Characteristics of high temperature co-gasification and ash slagging for Victorian brown coal char and bituminous coal blends

Research output: Contribution to journalArticleResearchpeer-review

12 Citations (Scopus)

Abstract

The low ash and high iron content of Victorian brown coal (VBC) makes it difficult to achieve desirable slagging for entrained-flow gasification. This study investigates the blending of VBC char with a high-ash bituminous coal for entrained-flow gasification. An industrially pyrolyised VBC char, a silica-rich bituminous coal char (BCC), and VBC char with BCC blends in three different blending ratios (20%BCC, 40%BCC and 80%BCC) are selected for high temperature gasification investigation in a lab-scale drop tube furnace (DTF) for temperatures ranging from 1000 to 1300 °C with different CO2 volume fractions. Scanning electron microscopy (SEM) coupled with elemental mapping, advanced synchrotron XANES and Mössbauer spectroscopy (MS) are employed to clarify the slagging propensity and iron transition behaviours during the blend co-gasification. It is found that VBC char, even in large sized particles, achieves a high char conversion and more than 50% CO fraction in syngas at 1300 °C, while BCC shows a lower char conversion and only 15% CO fraction in the same condition, due to only small particles being consumed. The blending of BCC into VBC lowers the char conversion compared to that of VBC alone due to the ash interactions. However, the element (Fe/Ca/Mg) loss during gasification reduces remarkably upon the addition of BCC, showing that the silica from BCC captures these elements. In addition, VBC generates more than 20% metallic iron out of total Fe-species during gasification, and the amount increases when temperature increases, which is undesirable for slag discharge. In contrast, blending 20% BCC with VBC char reduces α-Fe from 15% to about 7%, and reduces Fe3O4 from 12% to less than 6%. This is because the silica in BCC can preferentially capture the iron-bearing compounds before they are reduced into metallic iron. Additionally, the unreacted carbon is covered by the slag, stopping it from reducing the Fe2+ to metallic iron Fe0. The reduction of metallic iron is closely linked to the increase on the ash slagging extent, which is beneficial to slag discharge in entrained-flow gasifiers.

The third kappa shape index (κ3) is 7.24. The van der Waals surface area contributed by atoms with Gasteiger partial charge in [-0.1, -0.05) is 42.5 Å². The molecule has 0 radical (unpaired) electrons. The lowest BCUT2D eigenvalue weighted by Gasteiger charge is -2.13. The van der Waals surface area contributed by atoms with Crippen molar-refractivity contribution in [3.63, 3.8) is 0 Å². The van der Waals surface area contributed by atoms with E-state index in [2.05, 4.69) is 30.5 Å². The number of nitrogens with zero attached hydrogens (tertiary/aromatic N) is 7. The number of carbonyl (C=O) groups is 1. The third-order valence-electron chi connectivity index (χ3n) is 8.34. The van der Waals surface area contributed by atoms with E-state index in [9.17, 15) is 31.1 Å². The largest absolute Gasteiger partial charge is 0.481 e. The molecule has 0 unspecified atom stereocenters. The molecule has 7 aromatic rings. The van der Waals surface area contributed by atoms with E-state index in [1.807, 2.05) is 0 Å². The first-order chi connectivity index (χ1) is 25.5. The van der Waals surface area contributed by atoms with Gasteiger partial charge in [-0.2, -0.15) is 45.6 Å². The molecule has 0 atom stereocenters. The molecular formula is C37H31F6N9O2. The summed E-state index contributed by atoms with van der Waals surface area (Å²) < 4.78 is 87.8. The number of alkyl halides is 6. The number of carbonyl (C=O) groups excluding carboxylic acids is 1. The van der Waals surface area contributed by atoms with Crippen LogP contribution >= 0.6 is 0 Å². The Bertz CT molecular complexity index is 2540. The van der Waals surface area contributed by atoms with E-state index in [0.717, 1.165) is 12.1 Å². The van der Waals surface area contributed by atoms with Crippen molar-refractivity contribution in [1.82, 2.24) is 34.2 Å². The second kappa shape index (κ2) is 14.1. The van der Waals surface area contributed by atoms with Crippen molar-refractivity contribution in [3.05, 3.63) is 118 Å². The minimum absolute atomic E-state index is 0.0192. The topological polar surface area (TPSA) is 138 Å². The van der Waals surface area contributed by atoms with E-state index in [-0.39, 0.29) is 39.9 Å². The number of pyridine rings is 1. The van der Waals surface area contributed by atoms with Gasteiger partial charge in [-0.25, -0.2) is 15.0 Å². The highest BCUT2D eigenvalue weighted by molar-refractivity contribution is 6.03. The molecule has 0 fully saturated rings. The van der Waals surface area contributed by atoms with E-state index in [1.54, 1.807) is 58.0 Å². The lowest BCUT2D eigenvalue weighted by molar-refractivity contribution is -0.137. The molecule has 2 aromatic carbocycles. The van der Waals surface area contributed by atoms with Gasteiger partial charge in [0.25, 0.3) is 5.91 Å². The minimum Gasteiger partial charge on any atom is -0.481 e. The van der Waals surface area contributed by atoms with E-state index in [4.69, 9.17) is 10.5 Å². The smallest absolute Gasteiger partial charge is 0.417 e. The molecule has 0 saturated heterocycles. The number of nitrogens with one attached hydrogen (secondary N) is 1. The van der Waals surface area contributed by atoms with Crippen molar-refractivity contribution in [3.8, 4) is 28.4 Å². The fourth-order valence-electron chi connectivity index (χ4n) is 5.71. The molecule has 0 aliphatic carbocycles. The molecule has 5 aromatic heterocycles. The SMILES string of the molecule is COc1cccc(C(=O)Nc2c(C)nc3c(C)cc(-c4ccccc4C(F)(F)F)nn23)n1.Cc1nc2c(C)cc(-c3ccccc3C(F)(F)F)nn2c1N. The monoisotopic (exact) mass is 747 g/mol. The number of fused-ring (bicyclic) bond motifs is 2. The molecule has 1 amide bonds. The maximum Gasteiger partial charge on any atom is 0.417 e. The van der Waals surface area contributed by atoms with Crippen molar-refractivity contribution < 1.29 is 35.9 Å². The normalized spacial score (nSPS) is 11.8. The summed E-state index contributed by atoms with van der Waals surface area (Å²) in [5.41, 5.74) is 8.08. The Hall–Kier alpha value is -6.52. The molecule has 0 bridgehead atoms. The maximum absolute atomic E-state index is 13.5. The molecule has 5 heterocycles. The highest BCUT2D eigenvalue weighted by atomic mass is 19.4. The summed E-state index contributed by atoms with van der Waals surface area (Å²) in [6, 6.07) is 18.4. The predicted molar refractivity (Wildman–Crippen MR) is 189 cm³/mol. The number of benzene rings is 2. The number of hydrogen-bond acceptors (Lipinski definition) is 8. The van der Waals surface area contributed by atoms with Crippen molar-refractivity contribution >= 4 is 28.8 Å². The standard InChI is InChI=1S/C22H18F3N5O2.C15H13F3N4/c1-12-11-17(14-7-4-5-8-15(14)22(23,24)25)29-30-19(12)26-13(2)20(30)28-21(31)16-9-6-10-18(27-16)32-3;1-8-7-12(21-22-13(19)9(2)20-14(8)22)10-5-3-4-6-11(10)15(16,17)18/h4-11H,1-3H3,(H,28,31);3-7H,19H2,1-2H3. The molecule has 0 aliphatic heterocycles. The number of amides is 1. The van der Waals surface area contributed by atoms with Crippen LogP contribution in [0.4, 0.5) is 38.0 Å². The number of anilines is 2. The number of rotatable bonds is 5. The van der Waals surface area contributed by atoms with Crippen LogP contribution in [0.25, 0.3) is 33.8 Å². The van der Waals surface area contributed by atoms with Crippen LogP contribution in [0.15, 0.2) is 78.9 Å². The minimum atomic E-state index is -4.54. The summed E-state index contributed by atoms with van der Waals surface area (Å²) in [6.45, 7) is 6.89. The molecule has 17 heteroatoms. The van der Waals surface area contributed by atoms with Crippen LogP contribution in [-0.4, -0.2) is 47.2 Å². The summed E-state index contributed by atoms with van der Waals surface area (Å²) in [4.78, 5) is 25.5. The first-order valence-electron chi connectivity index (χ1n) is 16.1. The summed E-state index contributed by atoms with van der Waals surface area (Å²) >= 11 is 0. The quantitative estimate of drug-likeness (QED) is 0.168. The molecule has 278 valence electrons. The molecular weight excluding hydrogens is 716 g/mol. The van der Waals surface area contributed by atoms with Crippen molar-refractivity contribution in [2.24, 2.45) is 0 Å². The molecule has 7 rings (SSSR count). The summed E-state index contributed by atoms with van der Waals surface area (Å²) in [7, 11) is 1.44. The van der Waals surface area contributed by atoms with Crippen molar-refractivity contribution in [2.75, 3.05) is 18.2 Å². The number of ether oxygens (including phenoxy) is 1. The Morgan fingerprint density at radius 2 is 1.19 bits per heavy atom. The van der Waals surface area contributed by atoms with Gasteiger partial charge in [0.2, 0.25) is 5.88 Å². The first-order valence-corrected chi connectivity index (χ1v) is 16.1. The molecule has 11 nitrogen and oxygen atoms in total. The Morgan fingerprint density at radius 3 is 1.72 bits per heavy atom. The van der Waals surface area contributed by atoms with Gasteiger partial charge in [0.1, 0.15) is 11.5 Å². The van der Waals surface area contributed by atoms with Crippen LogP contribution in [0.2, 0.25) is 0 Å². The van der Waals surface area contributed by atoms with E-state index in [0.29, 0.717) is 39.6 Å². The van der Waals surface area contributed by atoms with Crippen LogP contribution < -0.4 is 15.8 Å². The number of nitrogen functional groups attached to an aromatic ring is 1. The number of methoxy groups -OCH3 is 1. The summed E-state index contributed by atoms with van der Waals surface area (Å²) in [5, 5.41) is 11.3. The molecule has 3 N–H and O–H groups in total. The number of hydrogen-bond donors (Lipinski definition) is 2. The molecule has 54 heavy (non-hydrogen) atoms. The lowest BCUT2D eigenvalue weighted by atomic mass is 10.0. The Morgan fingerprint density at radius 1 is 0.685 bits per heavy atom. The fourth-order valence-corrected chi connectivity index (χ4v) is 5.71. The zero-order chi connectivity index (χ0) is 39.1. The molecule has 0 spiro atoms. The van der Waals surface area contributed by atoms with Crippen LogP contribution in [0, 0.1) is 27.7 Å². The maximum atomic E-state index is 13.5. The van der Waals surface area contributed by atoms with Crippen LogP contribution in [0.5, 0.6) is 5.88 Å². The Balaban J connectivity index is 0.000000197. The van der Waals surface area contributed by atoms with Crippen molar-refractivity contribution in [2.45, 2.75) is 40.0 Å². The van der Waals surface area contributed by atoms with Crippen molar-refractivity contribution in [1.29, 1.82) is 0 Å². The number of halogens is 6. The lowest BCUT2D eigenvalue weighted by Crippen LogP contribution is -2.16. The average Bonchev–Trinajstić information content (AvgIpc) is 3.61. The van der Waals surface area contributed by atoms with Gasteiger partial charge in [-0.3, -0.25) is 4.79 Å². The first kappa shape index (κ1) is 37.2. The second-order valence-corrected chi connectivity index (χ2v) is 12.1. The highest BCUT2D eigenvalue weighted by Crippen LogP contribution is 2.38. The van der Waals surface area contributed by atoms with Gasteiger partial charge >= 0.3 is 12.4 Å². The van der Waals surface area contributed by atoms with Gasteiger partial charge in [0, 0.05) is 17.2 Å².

Original languageEnglish
Pages (from-to)799-812
Number of pages14
JournalFuel
Volume215
DOIs
Publication statusPublished - 1 Mar 2018

Keywords

  • Ash slagging
  • Brown coal gasification
  • Coal blending
  • Iron transition

Cite this